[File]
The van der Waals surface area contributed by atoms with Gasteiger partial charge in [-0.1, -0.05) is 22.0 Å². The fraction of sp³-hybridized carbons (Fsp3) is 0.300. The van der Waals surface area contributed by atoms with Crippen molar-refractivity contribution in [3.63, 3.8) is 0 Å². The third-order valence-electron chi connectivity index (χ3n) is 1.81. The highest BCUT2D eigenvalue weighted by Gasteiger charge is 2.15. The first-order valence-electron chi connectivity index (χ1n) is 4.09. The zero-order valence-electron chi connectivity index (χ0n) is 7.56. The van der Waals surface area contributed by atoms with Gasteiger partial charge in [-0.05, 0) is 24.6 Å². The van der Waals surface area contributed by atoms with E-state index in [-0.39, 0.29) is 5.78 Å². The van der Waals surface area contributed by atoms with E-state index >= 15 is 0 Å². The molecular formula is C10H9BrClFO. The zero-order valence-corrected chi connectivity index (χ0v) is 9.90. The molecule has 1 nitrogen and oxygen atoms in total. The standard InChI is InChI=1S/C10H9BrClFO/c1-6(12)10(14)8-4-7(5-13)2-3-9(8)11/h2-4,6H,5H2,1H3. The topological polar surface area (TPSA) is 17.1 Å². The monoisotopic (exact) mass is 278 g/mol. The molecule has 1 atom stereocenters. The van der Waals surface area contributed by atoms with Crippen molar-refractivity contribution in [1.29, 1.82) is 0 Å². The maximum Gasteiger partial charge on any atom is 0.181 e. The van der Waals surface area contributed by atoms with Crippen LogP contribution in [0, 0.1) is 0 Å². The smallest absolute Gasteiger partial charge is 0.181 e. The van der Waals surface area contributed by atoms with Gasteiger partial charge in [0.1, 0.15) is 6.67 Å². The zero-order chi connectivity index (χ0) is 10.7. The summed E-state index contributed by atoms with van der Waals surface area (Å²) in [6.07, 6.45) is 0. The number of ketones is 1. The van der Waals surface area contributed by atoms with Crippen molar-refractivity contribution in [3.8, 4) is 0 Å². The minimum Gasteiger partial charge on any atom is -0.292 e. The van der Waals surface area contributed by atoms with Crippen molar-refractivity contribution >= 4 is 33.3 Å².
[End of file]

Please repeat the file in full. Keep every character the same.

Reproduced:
The van der Waals surface area contributed by atoms with Gasteiger partial charge in [-0.1, -0.05) is 22.0 Å². The fraction of sp³-hybridized carbons (Fsp3) is 0.300. The van der Waals surface area contributed by atoms with Crippen molar-refractivity contribution in [3.63, 3.8) is 0 Å². The third-order valence-electron chi connectivity index (χ3n) is 1.81. The highest BCUT2D eigenvalue weighted by Gasteiger charge is 2.15. The first-order valence-electron chi connectivity index (χ1n) is 4.09. The zero-order valence-electron chi connectivity index (χ0n) is 7.56. The van der Waals surface area contributed by atoms with Gasteiger partial charge in [-0.05, 0) is 24.6 Å². The van der Waals surface area contributed by atoms with E-state index in [-0.39, 0.29) is 5.78 Å². The van der Waals surface area contributed by atoms with E-state index >= 15 is 0 Å². The molecular formula is C10H9BrClFO. The zero-order valence-corrected chi connectivity index (χ0v) is 9.90. The molecule has 1 nitrogen and oxygen atoms in total. The standard InChI is InChI=1S/C10H9BrClFO/c1-6(12)10(14)8-4-7(5-13)2-3-9(8)11/h2-4,6H,5H2,1H3. The topological polar surface area (TPSA) is 17.1 Å². The monoisotopic (exact) mass is 278 g/mol. The molecule has 1 atom stereocenters. The van der Waals surface area contributed by atoms with Crippen molar-refractivity contribution in [1.29, 1.82) is 0 Å². The maximum Gasteiger partial charge on any atom is 0.181 e. The van der Waals surface area contributed by atoms with Crippen LogP contribution in [0, 0.1) is 0 Å². The smallest absolute Gasteiger partial charge is 0.181 e. The van der Waals surface area contributed by atoms with Gasteiger partial charge in [0.1, 0.15) is 6.67 Å². The zero-order chi connectivity index (χ0) is 10.7. The summed E-state index contributed by atoms with van der Waals surface area (Å²) in [6.07, 6.45) is 0. The number of ketones is 1. The van der Waals surface area contributed by atoms with Crippen molar-refractivity contribution in [3.8, 4) is 0 Å². The minimum Gasteiger partial charge on any atom is -0.292 e. The van der Waals surface area contributed by atoms with Crippen molar-refractivity contribution >= 4 is 33.3 Å².